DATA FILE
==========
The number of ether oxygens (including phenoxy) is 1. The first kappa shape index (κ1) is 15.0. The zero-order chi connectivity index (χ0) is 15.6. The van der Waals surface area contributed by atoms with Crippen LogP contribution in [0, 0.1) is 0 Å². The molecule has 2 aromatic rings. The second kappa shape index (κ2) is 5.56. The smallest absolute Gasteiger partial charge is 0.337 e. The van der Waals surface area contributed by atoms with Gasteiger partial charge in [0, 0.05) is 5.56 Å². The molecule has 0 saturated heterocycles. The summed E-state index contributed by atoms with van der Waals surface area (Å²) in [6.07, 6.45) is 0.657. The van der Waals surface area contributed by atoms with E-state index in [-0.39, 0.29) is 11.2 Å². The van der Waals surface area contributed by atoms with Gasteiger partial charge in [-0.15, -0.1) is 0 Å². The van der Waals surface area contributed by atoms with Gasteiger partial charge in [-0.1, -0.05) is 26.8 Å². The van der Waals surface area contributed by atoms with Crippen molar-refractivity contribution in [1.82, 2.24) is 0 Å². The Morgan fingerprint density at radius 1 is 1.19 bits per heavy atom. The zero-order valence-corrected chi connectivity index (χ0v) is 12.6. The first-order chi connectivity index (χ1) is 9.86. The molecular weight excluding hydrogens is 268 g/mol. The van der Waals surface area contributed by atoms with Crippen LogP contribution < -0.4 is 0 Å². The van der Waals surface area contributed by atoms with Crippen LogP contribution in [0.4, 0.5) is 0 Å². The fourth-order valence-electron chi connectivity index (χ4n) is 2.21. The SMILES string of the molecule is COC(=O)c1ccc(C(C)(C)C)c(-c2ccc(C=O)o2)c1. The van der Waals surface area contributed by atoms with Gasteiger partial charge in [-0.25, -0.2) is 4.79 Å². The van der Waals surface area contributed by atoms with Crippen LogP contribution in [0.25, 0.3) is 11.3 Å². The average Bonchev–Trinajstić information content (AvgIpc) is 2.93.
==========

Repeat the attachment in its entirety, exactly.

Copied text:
The number of ether oxygens (including phenoxy) is 1. The first kappa shape index (κ1) is 15.0. The zero-order chi connectivity index (χ0) is 15.6. The van der Waals surface area contributed by atoms with Crippen LogP contribution in [0, 0.1) is 0 Å². The molecule has 2 aromatic rings. The second kappa shape index (κ2) is 5.56. The smallest absolute Gasteiger partial charge is 0.337 e. The van der Waals surface area contributed by atoms with Gasteiger partial charge in [0, 0.05) is 5.56 Å². The molecule has 0 saturated heterocycles. The summed E-state index contributed by atoms with van der Waals surface area (Å²) in [6.07, 6.45) is 0.657. The van der Waals surface area contributed by atoms with E-state index in [-0.39, 0.29) is 11.2 Å². The van der Waals surface area contributed by atoms with Gasteiger partial charge in [-0.15, -0.1) is 0 Å². The van der Waals surface area contributed by atoms with Gasteiger partial charge in [-0.1, -0.05) is 26.8 Å². The van der Waals surface area contributed by atoms with Crippen molar-refractivity contribution in [1.82, 2.24) is 0 Å². The Morgan fingerprint density at radius 1 is 1.19 bits per heavy atom. The zero-order valence-corrected chi connectivity index (χ0v) is 12.6. The first-order chi connectivity index (χ1) is 9.86. The molecular weight excluding hydrogens is 268 g/mol. The van der Waals surface area contributed by atoms with Crippen LogP contribution < -0.4 is 0 Å². The van der Waals surface area contributed by atoms with Crippen LogP contribution in [0.4, 0.5) is 0 Å². The fourth-order valence-electron chi connectivity index (χ4n) is 2.21. The SMILES string of the molecule is COC(=O)c1ccc(C(C)(C)C)c(-c2ccc(C=O)o2)c1. The van der Waals surface area contributed by atoms with Gasteiger partial charge in [-0.25, -0.2) is 4.79 Å². The van der Waals surface area contributed by atoms with Crippen LogP contribution in [0.25, 0.3) is 11.3 Å². The average Bonchev–Trinajstić information content (AvgIpc) is 2.93.